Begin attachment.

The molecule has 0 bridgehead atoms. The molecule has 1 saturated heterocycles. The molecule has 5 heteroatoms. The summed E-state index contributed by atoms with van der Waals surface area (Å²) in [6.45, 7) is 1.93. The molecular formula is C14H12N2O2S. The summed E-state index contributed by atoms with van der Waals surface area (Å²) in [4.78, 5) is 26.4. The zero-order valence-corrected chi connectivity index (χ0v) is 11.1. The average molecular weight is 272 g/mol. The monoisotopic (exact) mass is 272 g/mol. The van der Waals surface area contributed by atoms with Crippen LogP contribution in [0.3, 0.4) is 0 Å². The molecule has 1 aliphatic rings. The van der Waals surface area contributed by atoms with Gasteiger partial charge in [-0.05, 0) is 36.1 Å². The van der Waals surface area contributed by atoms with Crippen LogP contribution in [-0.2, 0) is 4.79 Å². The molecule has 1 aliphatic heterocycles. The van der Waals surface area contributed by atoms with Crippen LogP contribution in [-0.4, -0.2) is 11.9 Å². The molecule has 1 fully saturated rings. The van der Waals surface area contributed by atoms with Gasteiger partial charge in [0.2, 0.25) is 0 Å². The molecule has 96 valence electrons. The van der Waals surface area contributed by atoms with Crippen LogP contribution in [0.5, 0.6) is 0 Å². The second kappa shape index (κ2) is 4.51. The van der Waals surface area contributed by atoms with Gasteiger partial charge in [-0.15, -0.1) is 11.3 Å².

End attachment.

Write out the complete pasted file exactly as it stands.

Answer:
The molecule has 0 bridgehead atoms. The molecule has 1 saturated heterocycles. The molecule has 5 heteroatoms. The summed E-state index contributed by atoms with van der Waals surface area (Å²) in [6.45, 7) is 1.93. The molecular formula is C14H12N2O2S. The summed E-state index contributed by atoms with van der Waals surface area (Å²) in [4.78, 5) is 26.4. The zero-order valence-corrected chi connectivity index (χ0v) is 11.1. The average molecular weight is 272 g/mol. The monoisotopic (exact) mass is 272 g/mol. The van der Waals surface area contributed by atoms with Crippen LogP contribution in [0.3, 0.4) is 0 Å². The molecule has 1 aliphatic rings. The van der Waals surface area contributed by atoms with Gasteiger partial charge in [-0.05, 0) is 36.1 Å². The van der Waals surface area contributed by atoms with Crippen LogP contribution in [-0.2, 0) is 4.79 Å². The molecule has 1 aliphatic heterocycles. The van der Waals surface area contributed by atoms with Crippen LogP contribution in [-0.4, -0.2) is 11.9 Å². The molecule has 1 fully saturated rings. The van der Waals surface area contributed by atoms with Gasteiger partial charge in [0.2, 0.25) is 0 Å². The molecule has 96 valence electrons. The van der Waals surface area contributed by atoms with Crippen LogP contribution in [0.5, 0.6) is 0 Å². The second kappa shape index (κ2) is 4.51. The van der Waals surface area contributed by atoms with Gasteiger partial charge in [-0.15, -0.1) is 11.3 Å².